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Author Archives: Admin

Conserving Bandwidth without Inciting Mutiny

Warning warning: this will be a bit of a tricky topic because it’s impossible to talk about bandwidth conservation without words like limits, controls and monitoring. Let’s face it, in today’s workplace, employees have come to expect the complete freedom that comes from Wi-Fi and BYOD and are likely to balk at anything that hinders their “rights” to these services. We’ll focus on providing tips and logic that allow you to control bandwidth consumption, all while maintaining happy employees.

Identify Your Largest Culprits

If you’re like most offices, you’ve got that one guy. The one that is sitting there with 56 browser windows open, streaming music as well as that day’s big game, yammering on his work phone all while surfing the web on his Wi-Fi connected cell. Not only is this behavior obnoxious, it’s killing everyone else’s productivity. Start your bandwidth conservation with these individuals. Begin with a simple conversation. “Do you really need to have all of that going all at once?” If a conversation doesn’t work to both kill the usage — and frankly, get them back on task — you can move forward to more aggressive measures including website restrictions, a separate Wi-Fi network for all cell devices or a performance improvement plan for this individual.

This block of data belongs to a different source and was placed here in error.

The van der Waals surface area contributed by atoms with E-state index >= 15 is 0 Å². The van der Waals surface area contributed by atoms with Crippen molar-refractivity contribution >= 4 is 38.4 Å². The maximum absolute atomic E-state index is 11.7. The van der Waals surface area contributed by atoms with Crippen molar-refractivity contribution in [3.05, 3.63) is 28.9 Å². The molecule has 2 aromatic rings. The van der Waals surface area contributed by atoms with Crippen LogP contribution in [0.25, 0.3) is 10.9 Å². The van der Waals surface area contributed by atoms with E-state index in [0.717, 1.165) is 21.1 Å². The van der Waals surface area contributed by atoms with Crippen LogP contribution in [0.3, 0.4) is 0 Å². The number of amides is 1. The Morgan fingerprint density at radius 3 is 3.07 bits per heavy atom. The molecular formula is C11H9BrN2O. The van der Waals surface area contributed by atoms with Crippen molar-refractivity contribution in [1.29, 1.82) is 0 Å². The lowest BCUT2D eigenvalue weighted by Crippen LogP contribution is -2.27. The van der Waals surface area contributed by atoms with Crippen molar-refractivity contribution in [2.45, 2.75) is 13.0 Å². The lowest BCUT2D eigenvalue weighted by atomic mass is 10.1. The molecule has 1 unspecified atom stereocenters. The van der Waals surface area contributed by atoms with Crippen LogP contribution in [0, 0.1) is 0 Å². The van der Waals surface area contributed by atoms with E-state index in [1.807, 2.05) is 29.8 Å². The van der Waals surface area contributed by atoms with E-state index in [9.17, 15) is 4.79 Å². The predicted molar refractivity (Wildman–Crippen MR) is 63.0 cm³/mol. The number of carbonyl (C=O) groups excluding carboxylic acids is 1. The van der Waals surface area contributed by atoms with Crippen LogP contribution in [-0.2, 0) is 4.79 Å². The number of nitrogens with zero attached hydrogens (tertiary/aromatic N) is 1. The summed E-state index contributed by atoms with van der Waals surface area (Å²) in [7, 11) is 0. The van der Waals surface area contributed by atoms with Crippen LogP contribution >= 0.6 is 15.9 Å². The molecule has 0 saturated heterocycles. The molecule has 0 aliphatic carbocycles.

Implement Social Media Controls Wisely

Social media can be extremely beneficial for your business by connecting customers, providing excellent marketing opportunities and opening a door for customer service. It becomes a problem when you have people sitting at their desks scrolling their feed, posting selfies, or going live to tell people about what they ate for breakfast rather than working. To solve this problem, we do not recommend killing access to all social media in your office. People will find a way around your controls. Instead, we recommend conservative protocols.